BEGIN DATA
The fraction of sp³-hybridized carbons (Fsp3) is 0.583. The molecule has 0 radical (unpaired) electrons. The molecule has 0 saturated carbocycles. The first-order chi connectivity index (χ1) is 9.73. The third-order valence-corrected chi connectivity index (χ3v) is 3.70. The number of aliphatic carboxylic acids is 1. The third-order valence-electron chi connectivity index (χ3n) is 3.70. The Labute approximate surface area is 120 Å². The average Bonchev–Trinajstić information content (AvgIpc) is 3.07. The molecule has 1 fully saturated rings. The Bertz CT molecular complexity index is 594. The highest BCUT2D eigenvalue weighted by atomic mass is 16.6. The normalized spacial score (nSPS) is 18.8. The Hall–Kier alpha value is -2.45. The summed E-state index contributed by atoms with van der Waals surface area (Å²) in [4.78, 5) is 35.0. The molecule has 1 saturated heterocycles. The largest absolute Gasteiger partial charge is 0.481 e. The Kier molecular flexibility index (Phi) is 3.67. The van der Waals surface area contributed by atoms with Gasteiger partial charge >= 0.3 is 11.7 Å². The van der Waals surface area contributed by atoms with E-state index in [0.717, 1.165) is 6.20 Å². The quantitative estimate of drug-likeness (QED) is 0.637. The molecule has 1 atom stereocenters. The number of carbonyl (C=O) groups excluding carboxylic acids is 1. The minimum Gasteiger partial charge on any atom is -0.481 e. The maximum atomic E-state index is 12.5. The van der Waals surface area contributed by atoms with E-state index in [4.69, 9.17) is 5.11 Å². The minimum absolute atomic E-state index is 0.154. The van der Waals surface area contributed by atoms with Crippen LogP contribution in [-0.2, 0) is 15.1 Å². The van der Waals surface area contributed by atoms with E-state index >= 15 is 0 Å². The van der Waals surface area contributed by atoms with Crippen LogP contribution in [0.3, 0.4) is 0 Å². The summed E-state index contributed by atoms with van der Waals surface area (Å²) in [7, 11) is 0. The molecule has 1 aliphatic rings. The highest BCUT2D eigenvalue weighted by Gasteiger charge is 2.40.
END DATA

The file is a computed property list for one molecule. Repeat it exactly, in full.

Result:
The fraction of sp³-hybridized carbons (Fsp3) is 0.583. The molecule has 0 radical (unpaired) electrons. The molecule has 0 saturated carbocycles. The first-order chi connectivity index (χ1) is 9.73. The third-order valence-corrected chi connectivity index (χ3v) is 3.70. The number of aliphatic carboxylic acids is 1. The third-order valence-electron chi connectivity index (χ3n) is 3.70. The Labute approximate surface area is 120 Å². The average Bonchev–Trinajstić information content (AvgIpc) is 3.07. The molecule has 1 fully saturated rings. The Bertz CT molecular complexity index is 594. The highest BCUT2D eigenvalue weighted by atomic mass is 16.6. The normalized spacial score (nSPS) is 18.8. The Hall–Kier alpha value is -2.45. The summed E-state index contributed by atoms with van der Waals surface area (Å²) in [4.78, 5) is 35.0. The molecule has 1 saturated heterocycles. The largest absolute Gasteiger partial charge is 0.481 e. The Kier molecular flexibility index (Phi) is 3.67. The van der Waals surface area contributed by atoms with Gasteiger partial charge >= 0.3 is 11.7 Å². The van der Waals surface area contributed by atoms with E-state index in [0.717, 1.165) is 6.20 Å². The quantitative estimate of drug-likeness (QED) is 0.637. The molecule has 1 atom stereocenters. The number of carbonyl (C=O) groups excluding carboxylic acids is 1. The minimum Gasteiger partial charge on any atom is -0.481 e. The maximum atomic E-state index is 12.5. The van der Waals surface area contributed by atoms with E-state index in [4.69, 9.17) is 5.11 Å². The minimum absolute atomic E-state index is 0.154. The van der Waals surface area contributed by atoms with Crippen LogP contribution in [-0.2, 0) is 15.1 Å². The van der Waals surface area contributed by atoms with E-state index >= 15 is 0 Å². The van der Waals surface area contributed by atoms with Crippen LogP contribution in [0.3, 0.4) is 0 Å². The summed E-state index contributed by atoms with van der Waals surface area (Å²) in [7, 11) is 0. The molecule has 1 aliphatic rings. The highest BCUT2D eigenvalue weighted by Gasteiger charge is 2.40.